[Which tablets ruled last year? Read 10 Best Tablets Of 2013. ] 

The MQ deployment joins a collection of Surface success stories Microsoft has highlighted in recent months, ranging from Delta using 11000 Surface 2s as "electronic flight bags," to real estate management firm Pedcor choosing the Surface for its entire IT division, to physicians using the tablets to provide more personalized care.

Eskridge said Microsoft probably won't share any Surface sales figures before it reports quarterly earnings on Jan. 23. But he pointed to some public data that shines a favorable light on holiday Surface sales.

Ad network Chitika calculated Microsoft's Surface and Surface 2 snared 2.3% of all post-holiday U.S tablet usage in the United States and Canada. That figure was up from 1.8% before Christmas. It also beat the share of well-regarded rivals, such as Google's Nexus tablet.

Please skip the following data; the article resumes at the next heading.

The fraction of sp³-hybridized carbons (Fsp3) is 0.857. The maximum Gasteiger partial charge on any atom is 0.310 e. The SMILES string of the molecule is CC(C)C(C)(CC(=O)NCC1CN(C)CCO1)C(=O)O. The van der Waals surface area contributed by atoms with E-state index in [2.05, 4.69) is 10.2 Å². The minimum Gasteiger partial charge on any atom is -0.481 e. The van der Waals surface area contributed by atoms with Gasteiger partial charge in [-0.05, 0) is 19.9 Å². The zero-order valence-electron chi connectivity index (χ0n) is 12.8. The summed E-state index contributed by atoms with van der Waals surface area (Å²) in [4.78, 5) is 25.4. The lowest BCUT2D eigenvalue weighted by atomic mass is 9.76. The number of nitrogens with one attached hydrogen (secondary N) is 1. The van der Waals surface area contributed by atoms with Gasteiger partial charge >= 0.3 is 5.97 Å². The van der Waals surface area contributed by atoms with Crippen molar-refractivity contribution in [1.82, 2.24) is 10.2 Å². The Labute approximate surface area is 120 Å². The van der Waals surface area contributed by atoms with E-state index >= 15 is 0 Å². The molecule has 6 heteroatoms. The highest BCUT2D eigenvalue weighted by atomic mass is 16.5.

Retail analytics firm InfoScout found Surface was a popular Black Friday item, particularly the original model, which was on sale for only $199. It was the top-selling item of any sort that day at Best Buy. 

Various online reports have also indicated that certain configurations of the newer Surface 2 and Surface Pro 2 (both which were better received than the first models) were out of stock at many locations throughout the holidays. Eskridge said Microsoft has found that some shoppers who were tempted into stores by the steeply discounted Surface ended up leaving with more expensive models.

Microsoft's customer satisfaction data shows that Surface owners use the device more than they used their previous tablets, Eskridge said, adding, "It validates our point of view."

Outside of the Surface, at least a few new Windows devices, such as Dell's Venue 8 Pro, generated limited buzz during the holiday season. 

The bad

Microsoft has clearly made progress, but put in context we're talking about baby steps, not major strides.

Forrester analyst David Johnson told Informationweek that demand for Windows 8 is "pretty flat" in the enterprise. He noted that employee demand for Windows tablets has risen but said businesses still show a "strong preference" for iPads.